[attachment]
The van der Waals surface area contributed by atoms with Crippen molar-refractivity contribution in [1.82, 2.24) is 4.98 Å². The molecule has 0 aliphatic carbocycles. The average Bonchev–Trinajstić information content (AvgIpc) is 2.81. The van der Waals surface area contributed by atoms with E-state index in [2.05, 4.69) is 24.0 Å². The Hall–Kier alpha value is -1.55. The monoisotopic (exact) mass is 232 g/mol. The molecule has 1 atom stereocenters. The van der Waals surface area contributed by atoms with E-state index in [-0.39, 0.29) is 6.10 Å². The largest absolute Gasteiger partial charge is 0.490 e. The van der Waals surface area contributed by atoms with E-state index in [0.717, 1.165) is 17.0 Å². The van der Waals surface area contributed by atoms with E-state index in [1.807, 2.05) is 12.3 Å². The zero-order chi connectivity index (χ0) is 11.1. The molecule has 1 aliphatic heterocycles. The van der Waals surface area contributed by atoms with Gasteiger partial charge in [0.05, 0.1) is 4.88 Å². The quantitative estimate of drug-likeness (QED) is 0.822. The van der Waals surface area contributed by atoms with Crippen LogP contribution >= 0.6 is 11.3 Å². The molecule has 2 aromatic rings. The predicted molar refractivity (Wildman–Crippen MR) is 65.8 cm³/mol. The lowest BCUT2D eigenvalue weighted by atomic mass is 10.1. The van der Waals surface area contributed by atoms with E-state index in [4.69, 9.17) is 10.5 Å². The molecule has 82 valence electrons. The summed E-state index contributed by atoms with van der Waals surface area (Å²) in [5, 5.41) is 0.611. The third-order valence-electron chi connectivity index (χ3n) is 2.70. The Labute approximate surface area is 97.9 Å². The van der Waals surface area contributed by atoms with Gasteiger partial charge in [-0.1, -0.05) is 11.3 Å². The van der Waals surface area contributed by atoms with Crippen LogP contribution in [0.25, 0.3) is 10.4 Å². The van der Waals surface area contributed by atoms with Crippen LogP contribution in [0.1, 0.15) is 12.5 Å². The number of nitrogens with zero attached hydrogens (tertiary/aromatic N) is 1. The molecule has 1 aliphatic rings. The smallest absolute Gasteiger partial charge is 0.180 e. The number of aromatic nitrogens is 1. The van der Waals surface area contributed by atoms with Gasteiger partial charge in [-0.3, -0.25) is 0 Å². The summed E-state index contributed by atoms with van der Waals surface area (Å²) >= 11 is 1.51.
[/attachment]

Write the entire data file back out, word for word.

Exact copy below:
The van der Waals surface area contributed by atoms with Crippen molar-refractivity contribution in [1.82, 2.24) is 4.98 Å². The molecule has 0 aliphatic carbocycles. The average Bonchev–Trinajstić information content (AvgIpc) is 2.81. The van der Waals surface area contributed by atoms with E-state index in [2.05, 4.69) is 24.0 Å². The Hall–Kier alpha value is -1.55. The monoisotopic (exact) mass is 232 g/mol. The molecule has 1 atom stereocenters. The van der Waals surface area contributed by atoms with E-state index in [-0.39, 0.29) is 6.10 Å². The largest absolute Gasteiger partial charge is 0.490 e. The van der Waals surface area contributed by atoms with E-state index in [0.717, 1.165) is 17.0 Å². The van der Waals surface area contributed by atoms with E-state index in [1.807, 2.05) is 12.3 Å². The zero-order chi connectivity index (χ0) is 11.1. The molecule has 1 aliphatic heterocycles. The van der Waals surface area contributed by atoms with Gasteiger partial charge in [0.05, 0.1) is 4.88 Å². The quantitative estimate of drug-likeness (QED) is 0.822. The van der Waals surface area contributed by atoms with Crippen LogP contribution >= 0.6 is 11.3 Å². The molecule has 2 aromatic rings. The predicted molar refractivity (Wildman–Crippen MR) is 65.8 cm³/mol. The lowest BCUT2D eigenvalue weighted by atomic mass is 10.1. The van der Waals surface area contributed by atoms with E-state index in [4.69, 9.17) is 10.5 Å². The molecule has 82 valence electrons. The summed E-state index contributed by atoms with van der Waals surface area (Å²) in [5, 5.41) is 0.611. The third-order valence-electron chi connectivity index (χ3n) is 2.70. The Labute approximate surface area is 97.9 Å². The van der Waals surface area contributed by atoms with Gasteiger partial charge in [-0.1, -0.05) is 11.3 Å². The van der Waals surface area contributed by atoms with Crippen LogP contribution in [0.25, 0.3) is 10.4 Å². The van der Waals surface area contributed by atoms with Crippen LogP contribution in [0.1, 0.15) is 12.5 Å². The number of nitrogens with zero attached hydrogens (tertiary/aromatic N) is 1. The molecule has 1 aliphatic rings. The smallest absolute Gasteiger partial charge is 0.180 e. The number of aromatic nitrogens is 1. The van der Waals surface area contributed by atoms with Gasteiger partial charge in [-0.3, -0.25) is 0 Å². The summed E-state index contributed by atoms with van der Waals surface area (Å²) >= 11 is 1.51.